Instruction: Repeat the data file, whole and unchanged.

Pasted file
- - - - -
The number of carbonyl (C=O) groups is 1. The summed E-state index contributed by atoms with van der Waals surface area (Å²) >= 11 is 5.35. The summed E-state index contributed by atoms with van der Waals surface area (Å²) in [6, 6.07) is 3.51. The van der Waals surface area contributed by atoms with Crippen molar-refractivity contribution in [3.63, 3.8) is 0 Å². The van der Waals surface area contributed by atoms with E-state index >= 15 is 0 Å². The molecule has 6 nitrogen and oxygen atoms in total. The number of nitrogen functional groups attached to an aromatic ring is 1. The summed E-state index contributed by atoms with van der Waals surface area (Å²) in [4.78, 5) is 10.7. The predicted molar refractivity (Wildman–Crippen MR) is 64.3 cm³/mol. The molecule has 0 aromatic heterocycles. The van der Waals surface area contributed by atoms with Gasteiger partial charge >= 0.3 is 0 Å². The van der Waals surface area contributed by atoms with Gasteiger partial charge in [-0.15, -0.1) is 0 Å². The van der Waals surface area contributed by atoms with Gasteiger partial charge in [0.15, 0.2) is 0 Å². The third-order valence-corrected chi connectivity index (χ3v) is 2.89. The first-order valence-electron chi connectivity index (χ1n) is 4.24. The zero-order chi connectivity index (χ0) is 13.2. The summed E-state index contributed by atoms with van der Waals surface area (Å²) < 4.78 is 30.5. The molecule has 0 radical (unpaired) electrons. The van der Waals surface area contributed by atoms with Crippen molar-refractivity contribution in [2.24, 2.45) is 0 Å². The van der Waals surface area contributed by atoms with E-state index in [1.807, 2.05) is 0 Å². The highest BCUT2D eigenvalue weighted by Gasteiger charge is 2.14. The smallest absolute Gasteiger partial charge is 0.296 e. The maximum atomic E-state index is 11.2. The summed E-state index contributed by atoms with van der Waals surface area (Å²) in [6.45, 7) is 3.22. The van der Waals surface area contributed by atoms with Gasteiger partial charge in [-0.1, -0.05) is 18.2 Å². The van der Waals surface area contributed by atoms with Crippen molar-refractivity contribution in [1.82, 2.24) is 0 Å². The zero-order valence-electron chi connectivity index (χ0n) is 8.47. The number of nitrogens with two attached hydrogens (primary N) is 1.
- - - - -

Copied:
The number of carbonyl (C=O) groups is 1. The summed E-state index contributed by atoms with van der Waals surface area (Å²) >= 11 is 5.35. The summed E-state index contributed by atoms with van der Waals surface area (Å²) in [6, 6.07) is 3.51. The van der Waals surface area contributed by atoms with Crippen molar-refractivity contribution in [3.63, 3.8) is 0 Å². The van der Waals surface area contributed by atoms with E-state index >= 15 is 0 Å². The molecule has 6 nitrogen and oxygen atoms in total. The number of nitrogen functional groups attached to an aromatic ring is 1. The summed E-state index contributed by atoms with van der Waals surface area (Å²) in [4.78, 5) is 10.7. The predicted molar refractivity (Wildman–Crippen MR) is 64.3 cm³/mol. The molecule has 0 aromatic heterocycles. The van der Waals surface area contributed by atoms with Gasteiger partial charge >= 0.3 is 0 Å². The van der Waals surface area contributed by atoms with Gasteiger partial charge in [-0.15, -0.1) is 0 Å². The van der Waals surface area contributed by atoms with Gasteiger partial charge in [0.15, 0.2) is 0 Å². The third-order valence-corrected chi connectivity index (χ3v) is 2.89. The first-order valence-electron chi connectivity index (χ1n) is 4.24. The zero-order chi connectivity index (χ0) is 13.2. The summed E-state index contributed by atoms with van der Waals surface area (Å²) < 4.78 is 30.5. The molecule has 0 radical (unpaired) electrons. The van der Waals surface area contributed by atoms with Crippen molar-refractivity contribution in [2.24, 2.45) is 0 Å². The van der Waals surface area contributed by atoms with E-state index in [1.807, 2.05) is 0 Å². The highest BCUT2D eigenvalue weighted by Gasteiger charge is 2.14. The smallest absolute Gasteiger partial charge is 0.296 e. The maximum atomic E-state index is 11.2. The summed E-state index contributed by atoms with van der Waals surface area (Å²) in [6.45, 7) is 3.22. The van der Waals surface area contributed by atoms with Gasteiger partial charge in [-0.1, -0.05) is 18.2 Å². The van der Waals surface area contributed by atoms with Crippen molar-refractivity contribution in [1.82, 2.24) is 0 Å². The zero-order valence-electron chi connectivity index (χ0n) is 8.47. The number of nitrogens with two attached hydrogens (primary N) is 1.